So there I was, writing my second draft for a college application essay. I knew that it had a 1000 character maximum (CHARACTER, not word), and that I was re-writing the essay because I had created an 800-word monstrosity about my time in the Air Force. But as sometimes happens, I got a little carried away and ended up writing 711 words, or 3507 characters. Sigh.
On the plus side, in my meandering essay about my job here in Tianjin, I sort of figured out what I want to achieve by teaching here. That’s kind of a big deal.
I’m inserting what I wrote here, not because I’m trying to be pretentious. It just really came as a light bulb moment and I’m excited about it, OK? OK. Note that it is somewhat edited to take out the boring introductory bit and anything that might imply I’ve broken any part of my contract here in China. I understand if you feel like this is all tl;dr. I’ll be posting some more pictures of Beijing next time 🙂
Since I had already visited China a few months earlier, the initial adjustment to life here was relatively simple. I already knew how to push my way onto the bus and how to navigate squat toilets. I’ve found that the most difficulty came a couple of months later, when homesickness started to settle in and I just really wanted a Chipotle burrito. Still, if my biggest complaint about daily life is the unfortunate lack of Mexican food, things are going well.
Initially, I found my work at the university to be overwhelming. I didn’t receive any direction from the English department, and the textbooks for my classes were next to useless. The first few weeks were rough, as I figured out my teaching style and the best places to find classroom resources. In my business reading class, I avoided using the textbook and instead printed off news articles from the internet. I thought that these not only have higher-level English vocabulary dealing with the economy and business, but it was an opportunity for my students to learn about the world (and not from a Chinese government-controlled news source).
My oral English topics have covered the mundane and the more serious, from shopping and movies to the 2012 presidential election and gun control. I’ve learned that Star Wars never quite made it to China, that girls here share the same inexplicable fascination with Twilight, and that death metal isn’t music to young Chinese ears. It’s been a lot of fun sharing slang, popular Youtube videos, and how exactly to use all those swear words they hear in the movies.
However, as I learned early on in one of my classes, certain “sensitive” topics are best avoided–talking about the recent controversy over the Diaoyu Islands with my students led to the class leader politely, and then more forcibly, suggesting we find a new topic of discussion. Tibet is only a tourist destination, the One Child Policy is for the greater good, and internet censorship is nothing to worry about.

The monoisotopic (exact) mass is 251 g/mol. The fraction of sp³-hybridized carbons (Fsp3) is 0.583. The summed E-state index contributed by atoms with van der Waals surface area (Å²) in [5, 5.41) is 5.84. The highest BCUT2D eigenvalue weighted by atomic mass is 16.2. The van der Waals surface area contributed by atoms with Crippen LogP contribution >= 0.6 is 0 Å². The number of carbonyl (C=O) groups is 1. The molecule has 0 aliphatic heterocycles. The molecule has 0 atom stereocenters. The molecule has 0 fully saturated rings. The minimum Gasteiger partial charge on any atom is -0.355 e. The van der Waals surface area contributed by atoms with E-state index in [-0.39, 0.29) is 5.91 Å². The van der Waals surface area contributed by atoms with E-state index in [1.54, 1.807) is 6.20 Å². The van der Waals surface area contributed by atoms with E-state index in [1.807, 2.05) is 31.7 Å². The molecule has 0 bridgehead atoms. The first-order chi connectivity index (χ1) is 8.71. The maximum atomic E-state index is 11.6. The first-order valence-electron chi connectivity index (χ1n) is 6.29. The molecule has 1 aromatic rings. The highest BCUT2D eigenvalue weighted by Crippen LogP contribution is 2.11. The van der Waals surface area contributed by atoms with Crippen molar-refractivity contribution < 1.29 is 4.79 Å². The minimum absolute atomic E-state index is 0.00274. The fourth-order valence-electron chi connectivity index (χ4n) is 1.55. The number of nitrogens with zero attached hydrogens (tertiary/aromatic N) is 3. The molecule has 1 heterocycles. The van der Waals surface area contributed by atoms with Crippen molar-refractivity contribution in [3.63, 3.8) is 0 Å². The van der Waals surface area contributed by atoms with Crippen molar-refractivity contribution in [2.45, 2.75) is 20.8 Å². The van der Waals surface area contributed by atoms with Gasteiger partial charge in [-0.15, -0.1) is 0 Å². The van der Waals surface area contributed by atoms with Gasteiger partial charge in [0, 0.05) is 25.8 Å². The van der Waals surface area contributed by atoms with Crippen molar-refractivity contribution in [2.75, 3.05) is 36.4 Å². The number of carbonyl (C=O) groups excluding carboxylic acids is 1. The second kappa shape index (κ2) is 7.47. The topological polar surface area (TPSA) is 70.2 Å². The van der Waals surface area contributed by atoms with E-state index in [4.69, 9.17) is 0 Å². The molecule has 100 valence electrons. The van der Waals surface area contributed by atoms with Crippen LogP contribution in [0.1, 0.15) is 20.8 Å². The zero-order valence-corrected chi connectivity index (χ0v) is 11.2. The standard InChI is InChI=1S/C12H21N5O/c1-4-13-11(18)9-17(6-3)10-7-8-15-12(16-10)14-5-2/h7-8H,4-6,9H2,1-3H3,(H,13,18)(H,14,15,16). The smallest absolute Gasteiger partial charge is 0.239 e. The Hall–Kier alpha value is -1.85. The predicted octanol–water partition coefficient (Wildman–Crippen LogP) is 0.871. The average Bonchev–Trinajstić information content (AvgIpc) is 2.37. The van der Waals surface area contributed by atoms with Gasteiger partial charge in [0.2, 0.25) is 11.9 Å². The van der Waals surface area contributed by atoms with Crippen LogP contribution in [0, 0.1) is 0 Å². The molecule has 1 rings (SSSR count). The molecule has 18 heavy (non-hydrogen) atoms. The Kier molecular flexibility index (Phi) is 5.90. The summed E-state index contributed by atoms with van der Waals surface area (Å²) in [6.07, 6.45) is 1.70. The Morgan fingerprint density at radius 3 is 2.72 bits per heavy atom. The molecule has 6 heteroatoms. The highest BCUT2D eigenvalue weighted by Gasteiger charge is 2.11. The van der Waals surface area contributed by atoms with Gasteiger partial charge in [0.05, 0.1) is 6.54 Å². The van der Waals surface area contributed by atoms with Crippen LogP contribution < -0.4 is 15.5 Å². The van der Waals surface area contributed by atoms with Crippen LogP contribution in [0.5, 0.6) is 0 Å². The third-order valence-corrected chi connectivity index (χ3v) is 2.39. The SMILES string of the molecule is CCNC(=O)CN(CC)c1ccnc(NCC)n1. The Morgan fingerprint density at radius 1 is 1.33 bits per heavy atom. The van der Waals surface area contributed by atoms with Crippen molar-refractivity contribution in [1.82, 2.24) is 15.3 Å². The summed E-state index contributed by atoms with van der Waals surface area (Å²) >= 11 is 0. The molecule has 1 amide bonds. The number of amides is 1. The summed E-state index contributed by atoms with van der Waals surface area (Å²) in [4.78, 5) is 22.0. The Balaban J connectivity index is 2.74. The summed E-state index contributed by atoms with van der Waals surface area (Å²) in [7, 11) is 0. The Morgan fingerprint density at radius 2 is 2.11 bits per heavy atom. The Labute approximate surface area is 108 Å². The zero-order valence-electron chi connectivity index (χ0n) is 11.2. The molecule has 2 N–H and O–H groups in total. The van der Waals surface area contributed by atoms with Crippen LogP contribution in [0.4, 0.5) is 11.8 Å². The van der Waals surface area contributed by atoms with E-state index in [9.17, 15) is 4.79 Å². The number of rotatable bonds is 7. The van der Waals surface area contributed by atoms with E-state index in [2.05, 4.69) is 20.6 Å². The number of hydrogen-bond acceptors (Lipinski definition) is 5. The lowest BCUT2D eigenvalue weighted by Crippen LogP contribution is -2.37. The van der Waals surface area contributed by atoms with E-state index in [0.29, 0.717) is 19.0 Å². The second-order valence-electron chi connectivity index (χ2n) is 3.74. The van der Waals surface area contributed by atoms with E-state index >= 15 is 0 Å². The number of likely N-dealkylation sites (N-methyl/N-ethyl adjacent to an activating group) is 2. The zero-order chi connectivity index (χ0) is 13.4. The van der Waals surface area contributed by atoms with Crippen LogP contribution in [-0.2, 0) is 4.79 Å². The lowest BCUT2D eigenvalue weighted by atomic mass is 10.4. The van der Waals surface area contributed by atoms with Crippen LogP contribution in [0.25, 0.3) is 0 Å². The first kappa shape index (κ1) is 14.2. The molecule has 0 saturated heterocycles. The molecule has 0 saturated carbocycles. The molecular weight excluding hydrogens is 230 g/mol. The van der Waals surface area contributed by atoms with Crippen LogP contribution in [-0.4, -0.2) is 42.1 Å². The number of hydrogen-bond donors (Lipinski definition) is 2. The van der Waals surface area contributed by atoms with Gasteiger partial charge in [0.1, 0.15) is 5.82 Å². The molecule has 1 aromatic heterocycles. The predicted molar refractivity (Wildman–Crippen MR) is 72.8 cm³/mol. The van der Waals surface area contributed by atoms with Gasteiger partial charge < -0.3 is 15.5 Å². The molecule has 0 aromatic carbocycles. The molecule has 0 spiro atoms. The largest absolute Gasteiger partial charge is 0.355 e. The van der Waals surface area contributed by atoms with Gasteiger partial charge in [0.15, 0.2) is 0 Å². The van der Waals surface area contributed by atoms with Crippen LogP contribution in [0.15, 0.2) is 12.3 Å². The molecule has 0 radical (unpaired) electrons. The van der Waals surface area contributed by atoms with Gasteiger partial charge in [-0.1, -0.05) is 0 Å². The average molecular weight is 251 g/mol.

I don’t think it’s my job to fill in holes in my students’ history education. I’m also not here to look down on their culture or lord my knowledge over them. But I do want my students to understand that they see the world through a red prism–that their access to information is limited, and that the balance of personal freedom and the collective good isn’t as simple as their government portrays. In short, I want my students to learn how to think for themselves, to question, and to always strive for more.
I’m not an especially political person. I usually avoid heated political debates, because the discussion invariably turns into an argument, complete with finger-pointing, truth-bending, and neither side willing to compromise. But living in a Communist country has made me realize how honest, cooperative discussion aimed at collaboration is invaluable and the key to lasting political progress. Although this type of discussion is rare in America, it is altogether absent in China.
So if my students learn one thing from my year teaching here in Tianjin, I hope they learn to be more open-minded and aware. While I understand that China has serious limitations on free speech, this doesn’t negate peoples’ freedom to think. The government may control their expression, but it’s incapable of controlling their spirit to learn and grow. If over the course of this year my students become slightly more tolerant, discerning, and ambitious young adults, my job here is done.
That’s all. Thanks for reading if you made it this far.